JR: I basically complied all his works and re-arranged it by motif. On each horizontal band there’s an illustration from a children’s work then an illustration from an adult work and then this twall pattern motif from both. It’s all silkscreened by hand. Then on the border it’s silkscreened with this puff additive that approximates embroidery – and these are all the nude figures.
MM: Were those all culled from Playboy as well?
JR: Yeah, Playboy and his children’s works.
MM: It’s wild… We think of these authors in the context of these innocent, children’s book creators and then they are obviously fully-grown adults. You know what I mean? What drew you to this subject matter initially?
JR: I’m really interested in father figures. Actual father figures and the relationship to my own dad. What I’ve been thinking about is cultural father figures. These men that almost universally have some kind of role in childhood. There are countless children who were read Shel Silverstein poems and illustrations, and had the books by their bedside growing up, and then thinking of the subliminal messages that are ingrained in this. I’m interested in the axis of knowledge, that men pass down ideas of masculinity. I’m thinking of it as a vertical axis where the grandfather teaches the father, who teaches his son, who teaches his son – ad finitum. But because there’s a discrepancy in age, you never really challenge that. As a five year old, you’re never really going to challenge what your father’s teaching you – and thinking about how we can shift that axis, or queer that axis so it becomes horizontal. Peer-to-peer learning.
I think the only place where that exists right now, is the internet. There are all these chatroom pages, or Yahoo pages, or AskJeeves with men asking other men about issues. You never know who’s behind the computer. Age is eradicated due to anonymity. It’s more of a peer-to-peer learning in ways that I don’t think those kinds of conversations have happened before.
MM: On these message boards, what are the topics that they’re going through? What are the themes that you’re seeing being brought up over and over again?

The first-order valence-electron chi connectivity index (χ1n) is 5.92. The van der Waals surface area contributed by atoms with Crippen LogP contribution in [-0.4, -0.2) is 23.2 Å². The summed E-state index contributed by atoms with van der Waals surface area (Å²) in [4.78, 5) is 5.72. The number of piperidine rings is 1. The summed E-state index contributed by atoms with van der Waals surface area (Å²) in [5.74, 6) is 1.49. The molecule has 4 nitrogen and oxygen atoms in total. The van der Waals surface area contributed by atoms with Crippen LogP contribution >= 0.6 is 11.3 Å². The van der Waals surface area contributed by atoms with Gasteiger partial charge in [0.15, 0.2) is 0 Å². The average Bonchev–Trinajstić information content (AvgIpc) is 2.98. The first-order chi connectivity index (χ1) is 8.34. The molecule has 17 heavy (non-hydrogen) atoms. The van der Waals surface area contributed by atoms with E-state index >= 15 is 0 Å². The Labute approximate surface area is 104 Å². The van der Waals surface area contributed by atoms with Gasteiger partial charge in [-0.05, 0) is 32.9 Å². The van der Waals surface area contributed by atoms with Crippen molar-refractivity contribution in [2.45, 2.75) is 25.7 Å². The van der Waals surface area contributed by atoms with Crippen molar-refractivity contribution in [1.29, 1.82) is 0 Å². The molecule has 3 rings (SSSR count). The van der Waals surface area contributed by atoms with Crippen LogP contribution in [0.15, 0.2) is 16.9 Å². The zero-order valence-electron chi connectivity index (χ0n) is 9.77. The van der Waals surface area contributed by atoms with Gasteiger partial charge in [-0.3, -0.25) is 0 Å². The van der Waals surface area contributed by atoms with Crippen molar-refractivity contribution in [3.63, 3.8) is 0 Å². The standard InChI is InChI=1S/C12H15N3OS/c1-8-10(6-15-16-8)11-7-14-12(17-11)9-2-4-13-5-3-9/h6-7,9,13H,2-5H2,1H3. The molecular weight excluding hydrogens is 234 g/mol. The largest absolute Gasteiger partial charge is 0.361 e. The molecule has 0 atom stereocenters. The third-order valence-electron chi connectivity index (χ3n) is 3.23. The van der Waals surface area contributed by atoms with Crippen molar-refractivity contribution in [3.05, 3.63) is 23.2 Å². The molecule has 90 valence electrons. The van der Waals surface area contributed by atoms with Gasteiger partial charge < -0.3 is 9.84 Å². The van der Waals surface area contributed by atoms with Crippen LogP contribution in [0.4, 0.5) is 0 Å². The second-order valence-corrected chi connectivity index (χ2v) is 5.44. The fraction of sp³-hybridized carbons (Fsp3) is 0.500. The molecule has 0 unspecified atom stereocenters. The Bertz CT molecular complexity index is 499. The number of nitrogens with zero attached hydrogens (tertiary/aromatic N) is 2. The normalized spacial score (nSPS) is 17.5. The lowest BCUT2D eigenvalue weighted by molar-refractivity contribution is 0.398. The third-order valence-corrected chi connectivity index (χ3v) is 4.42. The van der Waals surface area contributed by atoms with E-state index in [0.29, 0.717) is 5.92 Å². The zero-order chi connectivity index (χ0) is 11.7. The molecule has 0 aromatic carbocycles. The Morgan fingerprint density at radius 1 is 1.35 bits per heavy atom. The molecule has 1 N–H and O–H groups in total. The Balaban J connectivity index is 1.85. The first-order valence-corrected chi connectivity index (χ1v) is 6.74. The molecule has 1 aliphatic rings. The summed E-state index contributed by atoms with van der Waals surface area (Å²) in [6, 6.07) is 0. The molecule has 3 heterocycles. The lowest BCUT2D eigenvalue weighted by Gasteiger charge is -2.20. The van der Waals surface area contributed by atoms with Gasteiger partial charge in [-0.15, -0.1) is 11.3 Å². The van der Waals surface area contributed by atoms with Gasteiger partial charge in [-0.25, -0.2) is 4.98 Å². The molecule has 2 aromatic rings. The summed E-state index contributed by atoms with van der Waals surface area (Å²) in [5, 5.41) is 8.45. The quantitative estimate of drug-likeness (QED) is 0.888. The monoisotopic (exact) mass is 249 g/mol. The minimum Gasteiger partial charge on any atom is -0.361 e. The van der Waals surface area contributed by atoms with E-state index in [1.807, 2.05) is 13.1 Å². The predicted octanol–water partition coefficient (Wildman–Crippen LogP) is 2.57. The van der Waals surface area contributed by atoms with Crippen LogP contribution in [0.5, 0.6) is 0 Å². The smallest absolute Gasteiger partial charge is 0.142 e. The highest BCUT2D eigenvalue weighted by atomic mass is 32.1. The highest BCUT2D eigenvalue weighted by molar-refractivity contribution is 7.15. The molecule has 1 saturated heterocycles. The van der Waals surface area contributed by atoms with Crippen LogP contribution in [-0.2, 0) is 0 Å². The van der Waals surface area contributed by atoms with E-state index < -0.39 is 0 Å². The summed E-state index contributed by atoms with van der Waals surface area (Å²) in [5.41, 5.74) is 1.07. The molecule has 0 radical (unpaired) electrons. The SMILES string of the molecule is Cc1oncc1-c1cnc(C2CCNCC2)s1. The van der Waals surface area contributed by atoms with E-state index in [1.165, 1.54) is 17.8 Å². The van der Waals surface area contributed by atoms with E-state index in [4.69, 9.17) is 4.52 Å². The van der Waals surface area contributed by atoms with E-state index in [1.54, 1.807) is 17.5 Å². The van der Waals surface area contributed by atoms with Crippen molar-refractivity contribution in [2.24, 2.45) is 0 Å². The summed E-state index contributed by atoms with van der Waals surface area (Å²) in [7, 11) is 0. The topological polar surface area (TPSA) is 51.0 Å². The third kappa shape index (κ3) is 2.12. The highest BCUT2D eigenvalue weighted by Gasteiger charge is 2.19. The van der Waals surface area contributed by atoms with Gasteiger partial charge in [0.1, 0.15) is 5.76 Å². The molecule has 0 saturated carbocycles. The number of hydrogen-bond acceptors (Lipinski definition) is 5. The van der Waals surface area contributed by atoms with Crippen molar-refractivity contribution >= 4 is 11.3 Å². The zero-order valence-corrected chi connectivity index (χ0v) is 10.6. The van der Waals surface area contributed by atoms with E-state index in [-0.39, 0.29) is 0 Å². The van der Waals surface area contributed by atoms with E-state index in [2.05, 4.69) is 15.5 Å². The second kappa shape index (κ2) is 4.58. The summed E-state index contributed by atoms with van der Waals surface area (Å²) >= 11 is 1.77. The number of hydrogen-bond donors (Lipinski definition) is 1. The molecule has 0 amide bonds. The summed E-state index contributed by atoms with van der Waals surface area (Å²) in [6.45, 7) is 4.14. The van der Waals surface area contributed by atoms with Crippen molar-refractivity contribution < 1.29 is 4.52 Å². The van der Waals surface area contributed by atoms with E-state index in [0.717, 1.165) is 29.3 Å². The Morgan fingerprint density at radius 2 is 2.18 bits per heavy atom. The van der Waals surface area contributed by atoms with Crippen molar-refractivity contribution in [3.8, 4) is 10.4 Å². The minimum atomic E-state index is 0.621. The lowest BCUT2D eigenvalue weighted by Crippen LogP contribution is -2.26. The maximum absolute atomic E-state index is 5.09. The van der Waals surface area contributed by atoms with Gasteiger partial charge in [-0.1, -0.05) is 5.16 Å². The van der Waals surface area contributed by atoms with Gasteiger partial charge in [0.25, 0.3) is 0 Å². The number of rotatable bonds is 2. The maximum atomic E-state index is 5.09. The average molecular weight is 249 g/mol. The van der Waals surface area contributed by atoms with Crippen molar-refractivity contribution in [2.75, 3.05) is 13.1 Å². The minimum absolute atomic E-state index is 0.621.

JR: There are a lot of “How To’s” – how to fish, how to shoot a gun – and then if you know how to fish -- “What to do if the reel doesn’t work?” or “What’s the best kind of bait?”… and then there are the medical questions… I don’t know if you ever want to diagnose yourself from Yahoo Answers, but it’s interesting to see these kinds of conversations ratified online – you have this record.
MM: So your performance aspect with the piece – what is it you are going to be doing with the bed, and how does that relate to the quilt?
JR: I was thinking of the bed as this dialectical site, where we’re read stories to as children, but it’s also where you have sex. It embodies both facets of Silverstein’s work. Where it’s the adult side and the children’s side. And then thinking about quilts and thinking about passing down knowledge, most people learn to quilt from their family. I never did – my family is not particularly crafty – I learned to quilt via the internet. YouTube is a weird place to learn how to quilt. The people with all this quilting knowledge aren’t necessarily the same people who know how to make a good YouTube tutorial. Betty will be explaining how to do all this stuff, but the camera is like nowhere near the machine and you can’t see anything she’s doing.